Improving the work-life balance for solicitors
Sat 06 February 21
According to the Employers Network for Equality and Inclusion (ENEI), when employees are given the autonomy and empowerment to choose when and where they work, this creates a culture that removes artificial measures of success (such as logged hours or constant visibility within an office) and actually allows employers to focus on what’s important - results and performance.
In fact, since 2014, all employees have had the right to officially request flexible working – something that has become more important in recent years; with increasing focus being placed on shared parenting, equal opportunities and personal productivity. Indeed, flexible working has moved beyond simply allowing employees to start or finish work at different times. It can now include job sharing, off-site working, compressed hours or even annualised hours.
Agile working and the legal profession happen to be a natural fit – with core tasks such as research, planning, admin, drafting etc. requiring no specific physical location or time. Plus, the rise of cloud-based computing is enabling firms to save money (e.g. by requiring less office space) without cutting corners.
Furthermore, with a number of high-profile firms moving away from a billable hours-based system towards a value-based system of working, time and location are being edged out in favour of discovering new ways to maximise value. Savvy firms are recognising the need to adapt to clients’ changing demands – and Sir Nigel Knowles said back in 2010 that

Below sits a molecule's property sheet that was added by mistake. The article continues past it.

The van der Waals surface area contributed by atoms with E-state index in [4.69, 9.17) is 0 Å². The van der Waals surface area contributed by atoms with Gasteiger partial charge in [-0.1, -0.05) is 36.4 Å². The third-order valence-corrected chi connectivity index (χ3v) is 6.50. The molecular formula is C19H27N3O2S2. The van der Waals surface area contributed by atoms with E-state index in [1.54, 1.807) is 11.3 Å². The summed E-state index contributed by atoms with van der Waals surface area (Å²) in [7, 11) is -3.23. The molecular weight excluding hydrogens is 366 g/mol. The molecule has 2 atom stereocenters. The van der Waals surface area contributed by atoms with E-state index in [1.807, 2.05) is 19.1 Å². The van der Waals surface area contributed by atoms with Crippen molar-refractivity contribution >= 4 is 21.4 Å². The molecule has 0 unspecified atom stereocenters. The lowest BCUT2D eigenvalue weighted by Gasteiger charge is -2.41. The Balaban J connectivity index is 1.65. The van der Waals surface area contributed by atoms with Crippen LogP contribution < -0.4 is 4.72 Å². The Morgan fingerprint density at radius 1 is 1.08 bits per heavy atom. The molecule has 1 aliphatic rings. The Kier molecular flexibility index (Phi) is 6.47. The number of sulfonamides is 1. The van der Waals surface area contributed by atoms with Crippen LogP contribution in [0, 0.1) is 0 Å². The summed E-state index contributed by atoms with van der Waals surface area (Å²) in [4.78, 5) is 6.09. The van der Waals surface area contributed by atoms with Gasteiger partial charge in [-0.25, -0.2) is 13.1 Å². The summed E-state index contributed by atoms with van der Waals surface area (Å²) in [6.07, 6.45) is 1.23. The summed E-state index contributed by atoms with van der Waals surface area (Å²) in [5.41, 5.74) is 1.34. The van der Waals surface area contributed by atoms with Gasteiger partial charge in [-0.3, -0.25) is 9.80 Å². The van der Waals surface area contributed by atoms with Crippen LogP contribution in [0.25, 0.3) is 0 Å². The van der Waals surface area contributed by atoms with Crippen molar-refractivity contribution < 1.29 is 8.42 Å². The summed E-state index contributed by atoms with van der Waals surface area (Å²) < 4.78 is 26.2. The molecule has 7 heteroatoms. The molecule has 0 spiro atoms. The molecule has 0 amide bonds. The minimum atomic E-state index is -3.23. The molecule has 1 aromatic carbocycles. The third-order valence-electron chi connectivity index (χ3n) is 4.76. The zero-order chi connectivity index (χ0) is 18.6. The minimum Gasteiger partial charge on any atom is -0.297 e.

"Billable hours are becoming anachronistic"
Increasingly, firms will have to re-shape their relationship with clients, becoming trusted business advisors yet keeping a lid on costs. Fortunately, agile working policies not only help save firms money and allow employees to maximise their output, they can also help move them towards more value-based relationships with their clients, through real-time problem-solving.
A plethora of forward-thinking law firms have begun to adopt the preferences of flexible working solicitors. Clifford Chance, Schillings, Dentons, Herbert Smith Freehills and DAC Beachcroft amongst others have already implemented various forms of agile working schemes.
This trend is only likely to grow, as millennial lawyers begin to seek a better work-life balance. This has been borne out by Lewis Silkin creating Rockhopper – a low-cost legal advice service, staffed by lawyers who’ve opted for lower wages in return for a better balance.
Ultimately, as a growing cohort of legal firms begins to implement systems to cater to flexible working solicitors, and as a new generation of lawyers demand more agility, it will become ever-more important for firms to keep up if they don’t want to get left behind.
However, agile working isn’t simply about flexibility. It not only incorporates location- and time-based flexibility, it also focuses on doing work differently, to provide better outcomes. Employees need to be able to access all the tools required to carry out their jobs, whether they are in the office, at home or in a coffee bar. Cloud-based software can provide a robust solution for businesses wishing to adopt agile working practices. Practice management systems and CRMs can be hosted in the cloud and made available to users, no matter where they are.
Furthermore, utilising tools such as digital dictation can streamline and speed up correspondence and other documentation for legal professionals on the move.
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